The U.S. presence in Afghanistan after international troops withdraw in 2014 is expected to top the agenda Friday when U.S. President Barack Obama and Afghan President Hamid Karzai meet at the White House.
"President Obama looks forward to welcoming the Afghan delegation to Washington and discussing our continued transition in Afghanistan and our shared vision of an enduring partnership between the United States and Afghanistan," the White House said late Monday.
Karzai left Kabul before noon Monday for the three-day visit. He is to meet Secretary of State Hillary Rodham Clinton Thursday.
On Tuesday, he is to visit in hospital the head of Afghanistan's National Directorate of Security, Asadullah Khalid, who was seriously injured in a December terrorist attack in Kabul, according to the Afghan embassy in Washington. The injured official was transferred to the U.S. for treatment.
The embassy said discussions during Karzai's visit would primarily focus on improving security, carrying out economic and political transitions, equipping and strengthening Afghan security forces and pursuing the peace process.
The Afghan Taliban on Saturday promised more bloodshed should U.S. troops retain a presence in the country after 2014.
The movement said the "reason behind all the turmoil and anarchy in the region" is the American presence in Afghanistan.
Afghanistan and the U.S. signed a strategic partnership agreement in May. The U.S. has also designated Afghanistan as an important non-NATO ally. The U.S. and NATO are set to withdraw all combat forces from Afghanistan by the end of 2014.
The security pact now under negotiation would let the U.S. retain some military bases and a footprint after its key forces withdraw from the country.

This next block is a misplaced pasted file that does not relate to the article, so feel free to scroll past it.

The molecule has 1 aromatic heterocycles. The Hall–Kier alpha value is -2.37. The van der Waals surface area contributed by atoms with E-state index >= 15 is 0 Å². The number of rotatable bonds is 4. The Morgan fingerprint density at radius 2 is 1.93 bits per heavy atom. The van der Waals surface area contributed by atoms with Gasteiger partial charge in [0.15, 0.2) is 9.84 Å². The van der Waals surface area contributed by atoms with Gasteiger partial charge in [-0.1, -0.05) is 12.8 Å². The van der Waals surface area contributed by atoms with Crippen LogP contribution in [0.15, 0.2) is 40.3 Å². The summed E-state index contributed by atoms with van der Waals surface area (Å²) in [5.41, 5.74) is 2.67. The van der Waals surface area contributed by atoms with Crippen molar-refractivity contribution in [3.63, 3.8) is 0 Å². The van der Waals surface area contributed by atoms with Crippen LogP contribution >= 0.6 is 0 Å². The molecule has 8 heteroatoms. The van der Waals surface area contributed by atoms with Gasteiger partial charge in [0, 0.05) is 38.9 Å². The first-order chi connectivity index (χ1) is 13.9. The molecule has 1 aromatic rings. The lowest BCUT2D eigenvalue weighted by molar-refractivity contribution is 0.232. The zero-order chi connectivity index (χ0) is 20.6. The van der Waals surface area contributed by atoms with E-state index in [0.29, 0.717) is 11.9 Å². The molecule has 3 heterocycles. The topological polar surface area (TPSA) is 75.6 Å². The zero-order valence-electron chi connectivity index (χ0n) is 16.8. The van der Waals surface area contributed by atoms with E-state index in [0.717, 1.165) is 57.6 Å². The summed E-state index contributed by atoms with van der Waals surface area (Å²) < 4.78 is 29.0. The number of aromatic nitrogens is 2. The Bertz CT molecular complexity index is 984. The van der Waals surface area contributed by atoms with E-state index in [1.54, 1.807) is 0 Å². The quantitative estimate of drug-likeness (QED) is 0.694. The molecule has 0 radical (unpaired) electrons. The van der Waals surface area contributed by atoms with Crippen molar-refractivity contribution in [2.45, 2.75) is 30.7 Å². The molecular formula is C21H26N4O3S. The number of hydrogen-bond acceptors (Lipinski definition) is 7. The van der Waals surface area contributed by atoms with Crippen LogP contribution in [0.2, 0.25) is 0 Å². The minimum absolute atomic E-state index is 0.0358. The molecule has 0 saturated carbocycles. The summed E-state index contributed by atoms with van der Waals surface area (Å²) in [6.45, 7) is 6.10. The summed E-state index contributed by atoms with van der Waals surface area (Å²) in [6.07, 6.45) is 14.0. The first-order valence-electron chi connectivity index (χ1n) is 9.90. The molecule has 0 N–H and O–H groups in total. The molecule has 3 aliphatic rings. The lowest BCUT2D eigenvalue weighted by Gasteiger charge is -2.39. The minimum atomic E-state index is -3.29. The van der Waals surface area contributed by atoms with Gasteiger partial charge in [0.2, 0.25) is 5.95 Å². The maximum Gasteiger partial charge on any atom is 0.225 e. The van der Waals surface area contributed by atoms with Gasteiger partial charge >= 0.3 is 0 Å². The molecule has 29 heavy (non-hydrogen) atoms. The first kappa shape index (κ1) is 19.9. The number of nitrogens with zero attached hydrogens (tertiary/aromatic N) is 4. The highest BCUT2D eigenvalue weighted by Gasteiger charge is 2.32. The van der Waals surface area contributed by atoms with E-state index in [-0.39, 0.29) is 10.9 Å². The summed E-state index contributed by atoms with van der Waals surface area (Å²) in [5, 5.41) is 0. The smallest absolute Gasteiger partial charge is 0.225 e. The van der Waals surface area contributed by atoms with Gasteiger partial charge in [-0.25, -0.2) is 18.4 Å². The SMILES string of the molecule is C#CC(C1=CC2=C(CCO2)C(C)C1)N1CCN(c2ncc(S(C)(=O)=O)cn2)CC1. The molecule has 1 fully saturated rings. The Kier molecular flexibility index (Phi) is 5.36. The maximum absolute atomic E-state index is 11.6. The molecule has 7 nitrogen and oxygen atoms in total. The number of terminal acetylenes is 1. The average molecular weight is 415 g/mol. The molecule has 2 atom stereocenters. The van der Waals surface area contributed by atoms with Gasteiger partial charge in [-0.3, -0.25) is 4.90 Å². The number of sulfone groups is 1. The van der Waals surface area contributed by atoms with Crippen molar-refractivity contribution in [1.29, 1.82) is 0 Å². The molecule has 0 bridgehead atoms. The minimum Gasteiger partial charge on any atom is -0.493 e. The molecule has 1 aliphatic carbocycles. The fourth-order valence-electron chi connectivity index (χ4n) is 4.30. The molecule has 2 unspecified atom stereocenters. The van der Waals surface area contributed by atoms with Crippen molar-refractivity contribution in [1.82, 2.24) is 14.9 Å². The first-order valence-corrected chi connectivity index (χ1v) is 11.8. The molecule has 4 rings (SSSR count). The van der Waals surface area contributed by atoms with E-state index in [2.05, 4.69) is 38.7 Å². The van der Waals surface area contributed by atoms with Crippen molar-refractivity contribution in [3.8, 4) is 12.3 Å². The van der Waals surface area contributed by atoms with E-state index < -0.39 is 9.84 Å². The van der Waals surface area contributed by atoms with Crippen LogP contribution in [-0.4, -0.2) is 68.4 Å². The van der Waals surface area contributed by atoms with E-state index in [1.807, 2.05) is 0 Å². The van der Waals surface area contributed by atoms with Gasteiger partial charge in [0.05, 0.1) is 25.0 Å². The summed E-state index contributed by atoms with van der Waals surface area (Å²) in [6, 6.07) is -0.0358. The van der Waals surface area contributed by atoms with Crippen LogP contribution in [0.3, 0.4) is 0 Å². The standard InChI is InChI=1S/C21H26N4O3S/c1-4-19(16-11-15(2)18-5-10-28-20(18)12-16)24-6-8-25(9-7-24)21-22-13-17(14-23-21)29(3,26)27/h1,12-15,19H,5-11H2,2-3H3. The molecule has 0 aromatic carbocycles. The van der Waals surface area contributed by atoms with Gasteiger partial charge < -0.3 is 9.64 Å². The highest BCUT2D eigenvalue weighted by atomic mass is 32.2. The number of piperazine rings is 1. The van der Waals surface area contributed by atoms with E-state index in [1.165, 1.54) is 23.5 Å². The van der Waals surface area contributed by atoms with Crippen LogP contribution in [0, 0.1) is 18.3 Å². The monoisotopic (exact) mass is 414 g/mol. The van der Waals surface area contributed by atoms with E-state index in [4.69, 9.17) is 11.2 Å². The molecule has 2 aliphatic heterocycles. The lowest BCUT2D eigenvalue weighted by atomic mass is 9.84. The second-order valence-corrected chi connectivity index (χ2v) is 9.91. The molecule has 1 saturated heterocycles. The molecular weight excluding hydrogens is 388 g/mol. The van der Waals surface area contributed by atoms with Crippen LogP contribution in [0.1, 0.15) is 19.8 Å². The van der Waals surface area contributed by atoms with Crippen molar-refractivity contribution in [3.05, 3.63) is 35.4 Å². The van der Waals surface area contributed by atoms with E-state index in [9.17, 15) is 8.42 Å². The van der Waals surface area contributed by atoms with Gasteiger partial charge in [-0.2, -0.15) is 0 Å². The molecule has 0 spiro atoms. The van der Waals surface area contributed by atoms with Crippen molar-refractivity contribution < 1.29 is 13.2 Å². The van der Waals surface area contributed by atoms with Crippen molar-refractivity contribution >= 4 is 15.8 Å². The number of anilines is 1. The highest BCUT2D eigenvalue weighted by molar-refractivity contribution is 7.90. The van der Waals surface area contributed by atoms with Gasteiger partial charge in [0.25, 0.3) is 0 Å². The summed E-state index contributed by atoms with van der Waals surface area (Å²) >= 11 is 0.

According to a recent report in The New York Times, U.S. General John Allen, the commander of the NATO-led International Security Assistance Force in Afghanistan, outlined options to the Pentagon that would keep from 6,000 to 20,000 American troops there after 2014. The newspaper cited unnamed officials.
The 6,000 level would present the higher risk of failure for U.S. efforts in Afghanistan and would likely be limited to a counterterrorism force of special operations units, the Times said.
The U.S. currently has more than 65,000 soldiers in Afghanistan. NATO has about 30,000 troops.
One of the major issues for the continuing presence of U.S. troops is immunity for them if they violate Afghan law. Karzai said in December that he was willing to consider immunity for U.S. soldiers if his demands concerning Afghanistan's sovereignty were respected.
Those demands included the handover of all U.S. detainees and the closure of all U.S. prisons in the country, a handover of control of Afghan airspace and a halt to military raids on villages.